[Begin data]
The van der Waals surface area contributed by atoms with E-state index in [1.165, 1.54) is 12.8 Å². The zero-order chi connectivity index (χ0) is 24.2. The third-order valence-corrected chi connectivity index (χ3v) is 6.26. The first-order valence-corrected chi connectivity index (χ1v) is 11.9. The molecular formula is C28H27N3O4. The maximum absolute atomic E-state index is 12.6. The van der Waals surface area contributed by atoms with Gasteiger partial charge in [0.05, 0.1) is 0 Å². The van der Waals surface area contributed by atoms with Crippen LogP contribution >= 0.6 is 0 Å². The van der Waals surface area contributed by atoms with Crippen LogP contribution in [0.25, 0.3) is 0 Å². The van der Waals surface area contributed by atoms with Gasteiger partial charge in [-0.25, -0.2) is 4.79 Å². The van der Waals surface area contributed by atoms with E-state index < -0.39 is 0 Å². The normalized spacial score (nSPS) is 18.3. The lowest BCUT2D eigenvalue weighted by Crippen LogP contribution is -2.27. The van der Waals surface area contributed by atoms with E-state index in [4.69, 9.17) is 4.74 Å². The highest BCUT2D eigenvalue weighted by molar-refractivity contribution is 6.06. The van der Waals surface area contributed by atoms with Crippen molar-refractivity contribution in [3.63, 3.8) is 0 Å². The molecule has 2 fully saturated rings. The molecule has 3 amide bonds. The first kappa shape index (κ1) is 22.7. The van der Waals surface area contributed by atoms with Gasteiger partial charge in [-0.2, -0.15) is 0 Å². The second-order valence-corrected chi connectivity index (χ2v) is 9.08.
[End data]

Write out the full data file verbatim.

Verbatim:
The van der Waals surface area contributed by atoms with E-state index in [1.165, 1.54) is 12.8 Å². The zero-order chi connectivity index (χ0) is 24.2. The third-order valence-corrected chi connectivity index (χ3v) is 6.26. The first-order valence-corrected chi connectivity index (χ1v) is 11.9. The molecular formula is C28H27N3O4. The maximum absolute atomic E-state index is 12.6. The van der Waals surface area contributed by atoms with Gasteiger partial charge in [0.05, 0.1) is 0 Å². The van der Waals surface area contributed by atoms with Crippen LogP contribution >= 0.6 is 0 Å². The van der Waals surface area contributed by atoms with Crippen LogP contribution in [0.25, 0.3) is 0 Å². The van der Waals surface area contributed by atoms with Gasteiger partial charge in [-0.25, -0.2) is 4.79 Å². The van der Waals surface area contributed by atoms with E-state index < -0.39 is 0 Å². The normalized spacial score (nSPS) is 18.3. The lowest BCUT2D eigenvalue weighted by Crippen LogP contribution is -2.27. The van der Waals surface area contributed by atoms with E-state index in [4.69, 9.17) is 4.74 Å². The highest BCUT2D eigenvalue weighted by molar-refractivity contribution is 6.06. The van der Waals surface area contributed by atoms with Crippen molar-refractivity contribution in [3.63, 3.8) is 0 Å². The molecule has 2 fully saturated rings. The molecule has 3 amide bonds. The first kappa shape index (κ1) is 22.7. The van der Waals surface area contributed by atoms with Gasteiger partial charge in [-0.2, -0.15) is 0 Å². The second-order valence-corrected chi connectivity index (χ2v) is 9.08.